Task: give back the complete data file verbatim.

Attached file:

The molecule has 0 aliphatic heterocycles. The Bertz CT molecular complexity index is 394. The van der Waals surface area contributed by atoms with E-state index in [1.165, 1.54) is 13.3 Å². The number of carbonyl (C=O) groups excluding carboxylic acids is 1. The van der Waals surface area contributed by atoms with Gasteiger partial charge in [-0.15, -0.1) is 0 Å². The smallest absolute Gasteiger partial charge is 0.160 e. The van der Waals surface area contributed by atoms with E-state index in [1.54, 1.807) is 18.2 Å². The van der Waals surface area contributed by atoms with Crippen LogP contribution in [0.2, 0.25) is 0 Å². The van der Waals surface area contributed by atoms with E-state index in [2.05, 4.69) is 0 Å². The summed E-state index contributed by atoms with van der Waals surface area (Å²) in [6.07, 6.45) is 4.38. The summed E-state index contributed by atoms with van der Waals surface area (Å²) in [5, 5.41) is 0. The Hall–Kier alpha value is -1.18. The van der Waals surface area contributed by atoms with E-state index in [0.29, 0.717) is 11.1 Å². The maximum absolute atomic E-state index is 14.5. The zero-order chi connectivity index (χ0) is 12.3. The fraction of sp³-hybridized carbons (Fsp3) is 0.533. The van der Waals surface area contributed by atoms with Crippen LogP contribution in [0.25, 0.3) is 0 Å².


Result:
The molecule has 0 aliphatic heterocycles. The Bertz CT molecular complexity index is 394. The van der Waals surface area contributed by atoms with E-state index in [1.165, 1.54) is 13.3 Å². The number of carbonyl (C=O) groups excluding carboxylic acids is 1. The van der Waals surface area contributed by atoms with Gasteiger partial charge in [-0.15, -0.1) is 0 Å². The smallest absolute Gasteiger partial charge is 0.160 e. The van der Waals surface area contributed by atoms with E-state index in [1.54, 1.807) is 18.2 Å². The van der Waals surface area contributed by atoms with Crippen LogP contribution in [0.2, 0.25) is 0 Å². The van der Waals surface area contributed by atoms with E-state index in [2.05, 4.69) is 0 Å². The summed E-state index contributed by atoms with van der Waals surface area (Å²) in [6.07, 6.45) is 4.38. The summed E-state index contributed by atoms with van der Waals surface area (Å²) in [5, 5.41) is 0. The Hall–Kier alpha value is -1.18. The van der Waals surface area contributed by atoms with E-state index in [0.29, 0.717) is 11.1 Å². The maximum absolute atomic E-state index is 14.5. The zero-order chi connectivity index (χ0) is 12.3. The fraction of sp³-hybridized carbons (Fsp3) is 0.533. The van der Waals surface area contributed by atoms with Crippen LogP contribution in [0.25, 0.3) is 0 Å².